Cerebral aspects of neonatal extracorporeal membrane oxygenation: a review.
SourceNeonatology, 104, 2, (2013), pp. 95-103
Article / Letter to editor
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SubjectIGMD 1: Functional imaging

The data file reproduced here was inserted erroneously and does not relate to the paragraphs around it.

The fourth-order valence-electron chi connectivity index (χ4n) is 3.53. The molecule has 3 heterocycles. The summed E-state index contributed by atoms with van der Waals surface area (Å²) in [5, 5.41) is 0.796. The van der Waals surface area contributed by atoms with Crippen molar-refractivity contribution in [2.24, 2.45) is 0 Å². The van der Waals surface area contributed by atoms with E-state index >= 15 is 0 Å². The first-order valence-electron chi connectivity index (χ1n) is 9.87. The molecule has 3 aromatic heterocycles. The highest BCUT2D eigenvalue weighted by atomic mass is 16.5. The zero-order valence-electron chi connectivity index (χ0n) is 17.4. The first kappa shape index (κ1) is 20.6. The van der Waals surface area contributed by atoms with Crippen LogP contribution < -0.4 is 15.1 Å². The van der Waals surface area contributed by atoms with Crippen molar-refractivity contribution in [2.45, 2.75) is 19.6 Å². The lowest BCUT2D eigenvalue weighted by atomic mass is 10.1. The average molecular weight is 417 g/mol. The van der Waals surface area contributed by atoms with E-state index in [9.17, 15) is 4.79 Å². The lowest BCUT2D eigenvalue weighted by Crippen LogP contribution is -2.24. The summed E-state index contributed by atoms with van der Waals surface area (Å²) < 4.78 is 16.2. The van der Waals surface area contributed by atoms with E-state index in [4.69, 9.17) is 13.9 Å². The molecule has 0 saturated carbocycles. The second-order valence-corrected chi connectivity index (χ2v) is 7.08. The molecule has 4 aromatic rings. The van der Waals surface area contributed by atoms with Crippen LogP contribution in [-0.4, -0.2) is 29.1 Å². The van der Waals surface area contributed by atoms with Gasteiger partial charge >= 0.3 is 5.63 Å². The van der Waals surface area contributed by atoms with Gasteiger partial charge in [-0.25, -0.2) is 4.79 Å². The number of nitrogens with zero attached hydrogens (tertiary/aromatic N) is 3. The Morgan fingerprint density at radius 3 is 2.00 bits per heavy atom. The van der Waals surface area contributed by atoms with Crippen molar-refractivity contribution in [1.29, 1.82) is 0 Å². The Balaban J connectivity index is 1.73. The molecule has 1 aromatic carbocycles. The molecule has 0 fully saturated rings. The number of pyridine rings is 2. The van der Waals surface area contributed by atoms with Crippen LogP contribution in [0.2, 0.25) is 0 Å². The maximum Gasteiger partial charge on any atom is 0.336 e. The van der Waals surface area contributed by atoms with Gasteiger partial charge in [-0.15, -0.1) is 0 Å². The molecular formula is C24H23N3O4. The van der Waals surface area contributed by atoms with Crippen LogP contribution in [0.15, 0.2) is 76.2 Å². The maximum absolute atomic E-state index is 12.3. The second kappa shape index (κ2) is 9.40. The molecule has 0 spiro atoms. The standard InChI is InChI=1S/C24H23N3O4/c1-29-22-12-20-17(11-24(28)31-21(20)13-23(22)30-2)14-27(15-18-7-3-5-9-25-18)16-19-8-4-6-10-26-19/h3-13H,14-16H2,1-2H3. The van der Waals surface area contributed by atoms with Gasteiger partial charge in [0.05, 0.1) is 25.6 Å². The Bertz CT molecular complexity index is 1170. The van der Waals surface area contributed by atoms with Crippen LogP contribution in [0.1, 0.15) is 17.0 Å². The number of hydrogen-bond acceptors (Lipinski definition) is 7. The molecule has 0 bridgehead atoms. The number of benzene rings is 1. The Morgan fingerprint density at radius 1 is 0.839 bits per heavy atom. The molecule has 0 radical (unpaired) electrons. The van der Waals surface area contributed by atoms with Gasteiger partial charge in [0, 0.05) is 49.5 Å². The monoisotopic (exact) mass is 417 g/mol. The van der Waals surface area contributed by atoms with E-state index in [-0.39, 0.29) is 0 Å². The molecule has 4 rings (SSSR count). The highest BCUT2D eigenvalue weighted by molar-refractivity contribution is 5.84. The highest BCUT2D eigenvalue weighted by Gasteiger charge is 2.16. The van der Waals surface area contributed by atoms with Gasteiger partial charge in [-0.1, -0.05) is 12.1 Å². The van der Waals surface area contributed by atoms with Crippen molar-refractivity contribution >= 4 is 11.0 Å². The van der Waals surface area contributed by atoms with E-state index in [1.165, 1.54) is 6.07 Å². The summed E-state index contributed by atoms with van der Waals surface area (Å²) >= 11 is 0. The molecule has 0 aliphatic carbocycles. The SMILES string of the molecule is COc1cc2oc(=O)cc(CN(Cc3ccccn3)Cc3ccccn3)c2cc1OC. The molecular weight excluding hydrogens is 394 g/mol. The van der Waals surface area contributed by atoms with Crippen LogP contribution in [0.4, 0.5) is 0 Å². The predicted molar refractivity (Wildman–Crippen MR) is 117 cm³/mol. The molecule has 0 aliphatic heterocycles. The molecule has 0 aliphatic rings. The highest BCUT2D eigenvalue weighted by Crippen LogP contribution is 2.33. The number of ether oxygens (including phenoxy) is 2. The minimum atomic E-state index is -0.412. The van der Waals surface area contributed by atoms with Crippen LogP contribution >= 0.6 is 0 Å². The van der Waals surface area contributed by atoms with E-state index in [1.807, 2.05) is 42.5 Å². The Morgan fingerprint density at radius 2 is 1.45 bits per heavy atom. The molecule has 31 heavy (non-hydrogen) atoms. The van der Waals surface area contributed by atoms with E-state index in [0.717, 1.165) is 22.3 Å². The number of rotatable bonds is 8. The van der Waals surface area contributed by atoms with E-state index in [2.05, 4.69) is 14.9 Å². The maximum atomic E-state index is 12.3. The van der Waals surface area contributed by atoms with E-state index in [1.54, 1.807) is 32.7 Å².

Background: Neonatal extracorporeal membrane oxygenation (ECMO) is a lifesaving therapeutic approach in newborns suffering from severe, but potentially reversible, respiratory insufficiency, mostly complicated by neonatal persistent pulmonary hypertension. However, cerebral damage, intracerebral hemorrhage as well as ischemia belong to the most devastating complications of ECMO. Objectives: The objectives are to give insights into what is known from the literature concerning cerebral damage related to neonatal ECMO treatment for pulmonary reasons. Methods: A short introduction to ECMO indications and technical aspects of ECMO are provided for a better understanding of the process. The remainder of this review focuses on outcome and especially on (potential) risk factors for cerebral hemorrhage and ischemia during ECMO treatment. Results: Although neonatal ECMO treatment shows improved outcome compared to conservative treatment in cases of severe respiratory insufficiency, it is related to disturbances in various aspects of neurodevelopmental outcome. Risk factors for cerebral damage are either related to the patient's disease, EMCO treatment itself, or a combination of both. Conclusion: It is of ongoing importance to further understand pathophysiological mechanisms resulting in cerebral hemorrhage and ischemia due to ECMO and to develop neuroprotective strategies and approaches.
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